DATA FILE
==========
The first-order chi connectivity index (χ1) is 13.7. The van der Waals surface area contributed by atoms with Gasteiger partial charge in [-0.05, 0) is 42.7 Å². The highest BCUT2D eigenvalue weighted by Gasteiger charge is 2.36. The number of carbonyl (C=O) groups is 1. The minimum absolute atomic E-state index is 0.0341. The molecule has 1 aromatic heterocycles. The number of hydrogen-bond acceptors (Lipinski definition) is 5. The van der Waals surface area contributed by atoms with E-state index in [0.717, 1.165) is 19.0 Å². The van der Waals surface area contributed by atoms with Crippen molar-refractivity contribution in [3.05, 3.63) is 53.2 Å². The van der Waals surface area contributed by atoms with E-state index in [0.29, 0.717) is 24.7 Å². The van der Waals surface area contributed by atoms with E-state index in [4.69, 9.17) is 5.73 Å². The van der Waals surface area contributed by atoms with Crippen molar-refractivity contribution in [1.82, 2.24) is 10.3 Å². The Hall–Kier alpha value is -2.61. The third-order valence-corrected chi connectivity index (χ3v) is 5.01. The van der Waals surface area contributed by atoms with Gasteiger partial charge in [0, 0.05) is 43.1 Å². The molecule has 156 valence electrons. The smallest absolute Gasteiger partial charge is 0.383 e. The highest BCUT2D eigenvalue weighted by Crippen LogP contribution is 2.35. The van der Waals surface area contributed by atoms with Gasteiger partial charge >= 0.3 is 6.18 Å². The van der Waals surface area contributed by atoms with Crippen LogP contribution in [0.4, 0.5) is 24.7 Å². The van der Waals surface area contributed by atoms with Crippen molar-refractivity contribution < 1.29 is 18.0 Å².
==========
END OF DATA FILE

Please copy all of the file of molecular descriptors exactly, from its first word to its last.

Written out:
The first-order chi connectivity index (χ1) is 13.7. The van der Waals surface area contributed by atoms with Gasteiger partial charge in [-0.05, 0) is 42.7 Å². The highest BCUT2D eigenvalue weighted by Gasteiger charge is 2.36. The number of carbonyl (C=O) groups is 1. The minimum absolute atomic E-state index is 0.0341. The molecule has 1 aromatic heterocycles. The number of hydrogen-bond acceptors (Lipinski definition) is 5. The van der Waals surface area contributed by atoms with E-state index in [0.717, 1.165) is 19.0 Å². The van der Waals surface area contributed by atoms with Crippen molar-refractivity contribution in [3.05, 3.63) is 53.2 Å². The van der Waals surface area contributed by atoms with E-state index in [0.29, 0.717) is 24.7 Å². The van der Waals surface area contributed by atoms with E-state index in [4.69, 9.17) is 5.73 Å². The van der Waals surface area contributed by atoms with Crippen molar-refractivity contribution in [1.82, 2.24) is 10.3 Å². The Hall–Kier alpha value is -2.61. The third-order valence-corrected chi connectivity index (χ3v) is 5.01. The van der Waals surface area contributed by atoms with Gasteiger partial charge in [0, 0.05) is 43.1 Å². The molecule has 156 valence electrons. The smallest absolute Gasteiger partial charge is 0.383 e. The highest BCUT2D eigenvalue weighted by Crippen LogP contribution is 2.35. The van der Waals surface area contributed by atoms with Gasteiger partial charge >= 0.3 is 6.18 Å². The van der Waals surface area contributed by atoms with Crippen LogP contribution in [0.4, 0.5) is 24.7 Å². The van der Waals surface area contributed by atoms with Crippen molar-refractivity contribution < 1.29 is 18.0 Å².